Cranking out a film every year, Allen is arguably still in love with filmmaking, yet it feels somehow like he's fallen out of love with the characters he creates. For all the shortcomings and neuroses of Alvy Singer and Isaac Davis, they possessed a charm that somehow redeemed them for the film's duration. Tall Dark Stranger presents a varied cast of characters, too many of whom are difficult to latch on to or empathise with. That said, the sparkling Allen dialogue is present and he's still able to bring fine performances out of his cast. This is a quick, undemanding watch but hardly one for the ages.
Allen has two surrogates in Tall Dark Stranger: Anthony Hopkins's aging rich Londoner Alfie Shebritch and frustrated novelist Roy Channing (Josh Brolin). Alfie has recently split from his wife of several decades Helena (Gemma Jones) and remarried the much-younger "actress" Charmaine (Lucy Punch), while Roy's marriage to Sally (Naomi Watts) is crumbling as he wrestles with his unfinished book and gazes longingly at his beautiful neighbour Dia (Freida Pinto). Sally, meanwhile, considers an affair with her smooth art dealer boss Greg (Antonio Banderas). Helena, Sally's mother, seeks solace by throwing her money at fortune teller Cristal (Pauline Collins). These complicated characters in search of something to fill a gaping void make up the cut and thrust of Tall Dark Stranger, which sees Hopkins, Watts and Jones shine amid Allen's sharp repartee.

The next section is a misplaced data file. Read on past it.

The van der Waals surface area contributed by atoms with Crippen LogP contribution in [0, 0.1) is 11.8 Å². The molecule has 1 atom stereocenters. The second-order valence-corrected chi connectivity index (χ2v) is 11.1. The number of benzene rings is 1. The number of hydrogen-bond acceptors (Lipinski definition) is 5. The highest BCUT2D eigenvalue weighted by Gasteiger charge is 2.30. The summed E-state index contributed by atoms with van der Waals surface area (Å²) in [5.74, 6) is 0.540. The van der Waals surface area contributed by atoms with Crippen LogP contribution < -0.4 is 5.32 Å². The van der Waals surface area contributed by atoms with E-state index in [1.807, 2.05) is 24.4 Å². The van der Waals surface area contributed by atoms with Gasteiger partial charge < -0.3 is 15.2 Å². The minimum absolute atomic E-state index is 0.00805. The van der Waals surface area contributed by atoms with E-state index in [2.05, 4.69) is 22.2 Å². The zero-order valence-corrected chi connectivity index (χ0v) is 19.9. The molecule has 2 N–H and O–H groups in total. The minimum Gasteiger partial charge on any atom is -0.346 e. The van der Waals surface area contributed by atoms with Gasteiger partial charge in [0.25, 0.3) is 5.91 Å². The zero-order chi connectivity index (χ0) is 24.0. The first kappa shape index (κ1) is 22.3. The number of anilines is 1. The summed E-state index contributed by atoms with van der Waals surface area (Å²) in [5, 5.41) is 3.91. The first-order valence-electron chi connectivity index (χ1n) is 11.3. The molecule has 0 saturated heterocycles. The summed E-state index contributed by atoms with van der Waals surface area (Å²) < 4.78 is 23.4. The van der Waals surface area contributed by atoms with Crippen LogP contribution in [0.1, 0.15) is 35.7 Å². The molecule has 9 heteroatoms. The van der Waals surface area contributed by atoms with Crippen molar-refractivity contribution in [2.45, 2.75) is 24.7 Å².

It's British actress Punch, though, as the call girl who steals Alfie's heart, who walks away with the movie. Just as she reinvigorates her new husband, she too gives Allen's story a shot in the arm, bringing laughs and just the right amount of smut into every scene she's in. Being the best thing in Dinner For Schmucks is one thing, doing it for Woody Allen is something else entirely. It's baffling to think that her role was once earmarked for the cool, detached Nicole Kidman.
As Tall Dark Stranger draws to a close, the fate of its characters is left dangling. Roy has found himself embroiled in intellectual property theft, Sally has had an almighty bust-up with her mother (Watts is terrific in this scene) and Alfie has doubts that he's the father of Charmaine's child. It's Helena, however, who find love with a stranger - an occult book shop owner (Roger Ashton-Griffiths) not of the tall, dark variety. For Woody Allen fans this film will just about do the job, for everyone else... this reviewer is not so sure.
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